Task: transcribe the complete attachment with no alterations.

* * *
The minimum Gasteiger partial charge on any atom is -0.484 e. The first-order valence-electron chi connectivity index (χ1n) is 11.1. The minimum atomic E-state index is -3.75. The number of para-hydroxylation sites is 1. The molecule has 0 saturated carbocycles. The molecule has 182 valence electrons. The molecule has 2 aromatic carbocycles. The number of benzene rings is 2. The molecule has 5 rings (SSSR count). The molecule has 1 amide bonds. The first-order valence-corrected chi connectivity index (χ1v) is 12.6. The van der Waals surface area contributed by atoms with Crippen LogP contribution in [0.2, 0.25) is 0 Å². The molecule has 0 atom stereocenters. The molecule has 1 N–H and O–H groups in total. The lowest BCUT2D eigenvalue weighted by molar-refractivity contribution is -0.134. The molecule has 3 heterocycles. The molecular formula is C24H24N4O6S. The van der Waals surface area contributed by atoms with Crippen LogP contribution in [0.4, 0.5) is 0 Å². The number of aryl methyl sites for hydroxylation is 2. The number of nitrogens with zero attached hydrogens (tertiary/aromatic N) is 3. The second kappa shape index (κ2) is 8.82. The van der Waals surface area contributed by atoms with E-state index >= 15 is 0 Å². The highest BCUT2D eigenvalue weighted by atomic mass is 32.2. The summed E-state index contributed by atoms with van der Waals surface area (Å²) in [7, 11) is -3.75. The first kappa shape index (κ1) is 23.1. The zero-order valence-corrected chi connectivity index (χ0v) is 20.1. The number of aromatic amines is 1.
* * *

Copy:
The minimum Gasteiger partial charge on any atom is -0.484 e. The first-order valence-electron chi connectivity index (χ1n) is 11.1. The minimum atomic E-state index is -3.75. The number of para-hydroxylation sites is 1. The molecule has 0 saturated carbocycles. The molecule has 182 valence electrons. The molecule has 2 aromatic carbocycles. The number of benzene rings is 2. The molecule has 5 rings (SSSR count). The molecule has 1 amide bonds. The first-order valence-corrected chi connectivity index (χ1v) is 12.6. The van der Waals surface area contributed by atoms with Crippen LogP contribution in [0.2, 0.25) is 0 Å². The molecule has 0 atom stereocenters. The molecule has 1 N–H and O–H groups in total. The lowest BCUT2D eigenvalue weighted by molar-refractivity contribution is -0.134. The molecule has 3 heterocycles. The molecular formula is C24H24N4O6S. The van der Waals surface area contributed by atoms with Crippen LogP contribution in [0.4, 0.5) is 0 Å². The number of aryl methyl sites for hydroxylation is 2. The number of nitrogens with zero attached hydrogens (tertiary/aromatic N) is 3. The second kappa shape index (κ2) is 8.82. The van der Waals surface area contributed by atoms with E-state index >= 15 is 0 Å². The highest BCUT2D eigenvalue weighted by atomic mass is 32.2. The summed E-state index contributed by atoms with van der Waals surface area (Å²) in [7, 11) is -3.75. The first kappa shape index (κ1) is 23.1. The zero-order valence-corrected chi connectivity index (χ0v) is 20.1. The number of aromatic amines is 1.